A Deadly Crash Due To Engine Failure Lands Safely In Philadelphia

Southwest Airlines flight 1380 was forced to make an emergency landing due to uncontained engine failure. The plane landed at the Philadelphia International Airport. The flight departed from LaGuardia Airport in New York on Tuesday morning. The flight was at an altitude of over 31,000 feet when the passengers felt the Boeing shudder and heard a loud boom. The air pressure dropped due to one of the windows rupturing above the left wing. The woman sitting by the window was sucked partially out of the window before the other passengers pulled her back.

The plane headed for the Philadelphia airport in a steep dive. In five minutes the plane lost 21,000 feet of altitude but landed safely. The woman partially sucked through the window died. Her name was Jennifer Riordan, she had two children and she was only 43. This was the first death is nine years resulting from an accident involving a United States certified airline. The last fatalities occured in February of 2009 when Colgan Air Flight 3407 crashed close to Buffalo, New York. There were 49 deaths including one individual on the ground and everyone on the flight. For additional details please take a moment to visit https://www.forbes.com/sites/danielreed/2018/04/17/the-worst-thing-that-can-happen-to-a-jetliner-in-flight-just-did-it-killed-one-southwest-passenger/3/#1e20bf7e5e29.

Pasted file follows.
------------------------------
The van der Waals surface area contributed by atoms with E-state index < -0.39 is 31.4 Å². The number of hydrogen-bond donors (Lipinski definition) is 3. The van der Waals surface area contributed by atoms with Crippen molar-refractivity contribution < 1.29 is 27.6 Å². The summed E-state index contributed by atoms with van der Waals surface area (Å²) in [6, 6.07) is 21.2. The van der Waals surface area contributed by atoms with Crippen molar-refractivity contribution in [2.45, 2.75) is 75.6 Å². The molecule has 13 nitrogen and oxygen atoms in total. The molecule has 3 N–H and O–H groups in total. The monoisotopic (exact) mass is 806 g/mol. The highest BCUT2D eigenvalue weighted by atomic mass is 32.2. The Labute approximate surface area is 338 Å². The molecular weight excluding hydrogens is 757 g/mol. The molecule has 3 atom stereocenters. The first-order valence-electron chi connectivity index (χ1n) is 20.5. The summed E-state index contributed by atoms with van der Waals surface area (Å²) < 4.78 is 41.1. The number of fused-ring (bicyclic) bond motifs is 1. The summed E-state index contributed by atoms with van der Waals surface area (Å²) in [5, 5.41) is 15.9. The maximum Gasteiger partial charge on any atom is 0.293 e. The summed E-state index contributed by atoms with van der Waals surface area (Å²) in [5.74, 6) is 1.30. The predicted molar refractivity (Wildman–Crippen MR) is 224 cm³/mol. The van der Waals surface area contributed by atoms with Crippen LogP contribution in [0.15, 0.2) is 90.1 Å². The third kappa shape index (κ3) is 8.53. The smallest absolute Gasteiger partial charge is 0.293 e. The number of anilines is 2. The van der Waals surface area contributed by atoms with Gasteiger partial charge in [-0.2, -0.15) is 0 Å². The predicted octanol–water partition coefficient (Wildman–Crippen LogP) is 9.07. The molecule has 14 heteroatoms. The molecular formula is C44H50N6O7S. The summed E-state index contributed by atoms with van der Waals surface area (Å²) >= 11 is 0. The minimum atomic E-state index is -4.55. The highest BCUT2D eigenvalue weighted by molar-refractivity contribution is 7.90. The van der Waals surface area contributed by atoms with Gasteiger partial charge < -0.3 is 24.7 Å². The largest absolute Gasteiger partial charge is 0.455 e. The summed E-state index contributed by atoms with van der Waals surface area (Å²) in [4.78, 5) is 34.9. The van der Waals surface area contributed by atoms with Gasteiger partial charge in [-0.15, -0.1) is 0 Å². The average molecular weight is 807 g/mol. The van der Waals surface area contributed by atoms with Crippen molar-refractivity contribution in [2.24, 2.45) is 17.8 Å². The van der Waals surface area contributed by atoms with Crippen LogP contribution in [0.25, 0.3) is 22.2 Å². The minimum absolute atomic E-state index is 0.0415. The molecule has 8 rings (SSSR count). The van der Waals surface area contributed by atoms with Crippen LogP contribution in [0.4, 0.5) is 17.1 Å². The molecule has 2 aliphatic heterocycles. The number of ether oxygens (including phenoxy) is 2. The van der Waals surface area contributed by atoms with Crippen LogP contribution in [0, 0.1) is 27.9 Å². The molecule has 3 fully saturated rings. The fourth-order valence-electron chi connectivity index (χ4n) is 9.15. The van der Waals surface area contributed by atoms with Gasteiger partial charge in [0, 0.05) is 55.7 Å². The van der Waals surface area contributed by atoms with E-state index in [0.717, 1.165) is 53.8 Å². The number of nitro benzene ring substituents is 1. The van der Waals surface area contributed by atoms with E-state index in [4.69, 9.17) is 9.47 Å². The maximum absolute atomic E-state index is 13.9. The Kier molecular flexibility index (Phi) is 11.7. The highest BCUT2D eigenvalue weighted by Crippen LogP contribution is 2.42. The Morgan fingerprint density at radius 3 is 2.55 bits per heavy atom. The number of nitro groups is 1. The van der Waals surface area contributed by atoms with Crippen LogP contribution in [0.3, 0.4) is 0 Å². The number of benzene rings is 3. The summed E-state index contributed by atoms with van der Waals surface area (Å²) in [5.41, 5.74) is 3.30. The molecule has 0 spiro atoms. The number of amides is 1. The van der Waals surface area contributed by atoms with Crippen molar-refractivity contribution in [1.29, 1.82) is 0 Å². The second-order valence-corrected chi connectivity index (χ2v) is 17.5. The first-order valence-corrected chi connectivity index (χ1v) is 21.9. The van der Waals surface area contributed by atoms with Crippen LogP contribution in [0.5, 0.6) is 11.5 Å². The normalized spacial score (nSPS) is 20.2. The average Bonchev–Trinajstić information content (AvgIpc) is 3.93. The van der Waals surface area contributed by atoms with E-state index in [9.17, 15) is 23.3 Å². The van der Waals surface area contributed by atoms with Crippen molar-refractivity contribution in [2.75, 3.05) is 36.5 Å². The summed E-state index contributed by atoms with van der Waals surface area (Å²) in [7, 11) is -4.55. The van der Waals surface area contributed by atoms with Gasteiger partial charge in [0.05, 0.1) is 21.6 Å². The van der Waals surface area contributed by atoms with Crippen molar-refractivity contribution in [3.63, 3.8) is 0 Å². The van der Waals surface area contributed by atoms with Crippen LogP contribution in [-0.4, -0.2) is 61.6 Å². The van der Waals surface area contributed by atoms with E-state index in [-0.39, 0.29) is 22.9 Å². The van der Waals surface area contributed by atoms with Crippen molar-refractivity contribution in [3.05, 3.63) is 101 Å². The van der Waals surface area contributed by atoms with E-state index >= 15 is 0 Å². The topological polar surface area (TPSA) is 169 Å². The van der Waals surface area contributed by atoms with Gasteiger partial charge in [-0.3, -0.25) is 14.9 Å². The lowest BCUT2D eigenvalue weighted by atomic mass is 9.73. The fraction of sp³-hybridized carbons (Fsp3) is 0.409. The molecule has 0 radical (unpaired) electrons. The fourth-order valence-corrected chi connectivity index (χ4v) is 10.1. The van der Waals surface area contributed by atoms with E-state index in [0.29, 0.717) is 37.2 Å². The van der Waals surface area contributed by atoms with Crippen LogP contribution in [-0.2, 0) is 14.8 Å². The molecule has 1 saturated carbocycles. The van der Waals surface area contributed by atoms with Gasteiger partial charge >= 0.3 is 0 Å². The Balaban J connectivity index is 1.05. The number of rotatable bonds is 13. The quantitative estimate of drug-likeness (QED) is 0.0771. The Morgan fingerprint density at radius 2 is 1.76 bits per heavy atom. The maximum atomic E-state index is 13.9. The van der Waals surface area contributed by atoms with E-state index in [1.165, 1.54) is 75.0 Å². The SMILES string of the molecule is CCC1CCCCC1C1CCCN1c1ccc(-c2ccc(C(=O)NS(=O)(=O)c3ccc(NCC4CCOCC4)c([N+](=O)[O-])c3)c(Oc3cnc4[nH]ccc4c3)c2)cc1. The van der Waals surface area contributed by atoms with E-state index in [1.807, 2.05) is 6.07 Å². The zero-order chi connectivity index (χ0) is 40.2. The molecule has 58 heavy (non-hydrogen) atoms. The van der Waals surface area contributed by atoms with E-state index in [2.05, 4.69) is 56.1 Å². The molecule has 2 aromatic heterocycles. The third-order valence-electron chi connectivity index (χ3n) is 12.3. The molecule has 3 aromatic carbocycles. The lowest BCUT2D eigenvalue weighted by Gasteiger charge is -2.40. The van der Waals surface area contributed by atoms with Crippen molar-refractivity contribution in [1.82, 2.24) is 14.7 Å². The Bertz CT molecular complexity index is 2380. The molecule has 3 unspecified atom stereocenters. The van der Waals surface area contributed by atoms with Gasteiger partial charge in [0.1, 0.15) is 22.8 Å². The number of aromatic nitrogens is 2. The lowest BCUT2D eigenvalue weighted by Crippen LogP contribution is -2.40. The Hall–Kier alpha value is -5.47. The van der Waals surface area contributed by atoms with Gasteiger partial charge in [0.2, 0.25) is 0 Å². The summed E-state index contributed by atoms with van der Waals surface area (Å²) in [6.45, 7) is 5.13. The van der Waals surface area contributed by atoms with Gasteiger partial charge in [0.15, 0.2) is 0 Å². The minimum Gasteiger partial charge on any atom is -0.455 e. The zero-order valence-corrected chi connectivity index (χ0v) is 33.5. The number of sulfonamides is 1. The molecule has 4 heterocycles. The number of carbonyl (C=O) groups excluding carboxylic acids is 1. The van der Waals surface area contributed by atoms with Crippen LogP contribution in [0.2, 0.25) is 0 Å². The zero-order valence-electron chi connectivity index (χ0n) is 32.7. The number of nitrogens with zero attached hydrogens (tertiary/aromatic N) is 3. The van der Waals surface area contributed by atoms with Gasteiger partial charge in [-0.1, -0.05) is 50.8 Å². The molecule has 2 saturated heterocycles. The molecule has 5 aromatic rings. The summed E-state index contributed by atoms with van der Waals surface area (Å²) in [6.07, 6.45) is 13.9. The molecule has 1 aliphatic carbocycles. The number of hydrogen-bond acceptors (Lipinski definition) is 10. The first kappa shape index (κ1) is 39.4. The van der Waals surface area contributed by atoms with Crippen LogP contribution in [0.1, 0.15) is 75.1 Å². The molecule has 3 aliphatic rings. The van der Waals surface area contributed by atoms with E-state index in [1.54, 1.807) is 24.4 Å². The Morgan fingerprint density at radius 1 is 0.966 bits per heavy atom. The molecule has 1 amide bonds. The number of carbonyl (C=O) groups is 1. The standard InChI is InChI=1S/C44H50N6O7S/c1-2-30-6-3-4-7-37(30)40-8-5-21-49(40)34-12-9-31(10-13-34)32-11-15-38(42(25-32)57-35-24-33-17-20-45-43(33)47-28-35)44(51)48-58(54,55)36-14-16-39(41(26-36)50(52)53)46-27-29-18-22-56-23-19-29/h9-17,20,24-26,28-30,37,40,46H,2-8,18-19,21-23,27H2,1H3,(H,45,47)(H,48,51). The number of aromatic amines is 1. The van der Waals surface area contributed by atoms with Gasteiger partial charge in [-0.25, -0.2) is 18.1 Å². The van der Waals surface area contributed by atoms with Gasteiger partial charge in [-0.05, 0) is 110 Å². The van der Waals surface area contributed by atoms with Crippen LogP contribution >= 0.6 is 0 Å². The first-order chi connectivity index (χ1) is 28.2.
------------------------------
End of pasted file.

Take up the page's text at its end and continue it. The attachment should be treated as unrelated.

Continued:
The investigators are now determining the specifics responsible for the deadly crash. The picture of the crash shows unmistakable engine failure. The first third of the number one engine are ahead of the left wing. The housing is mostly gone and the only thing left are shards of aluminum. Commercial jets are equipped with reliable turbine engines. In the United States there are approximately 87,000 flights every day. Only one or two of these flights experience issues serious enough for the pilots to be forced to shut down an engine. Commercial planes can fly over land with only one engine. Flights cleared to operate over the ocean can fly for a maximum of four hours with only one engine.

In the rare instances a jet engine malfunctions it literally falls apart. It is called contained engine failure when the pieces remain within the cowling. If the parts leave the cowling it is called an uncontained engine failure. This can cause shards of metal and pieces from the engine to hit the fuselage of the plane traveling at hundreds of miles per hour. The plane can be penetrated and the situation is deadly.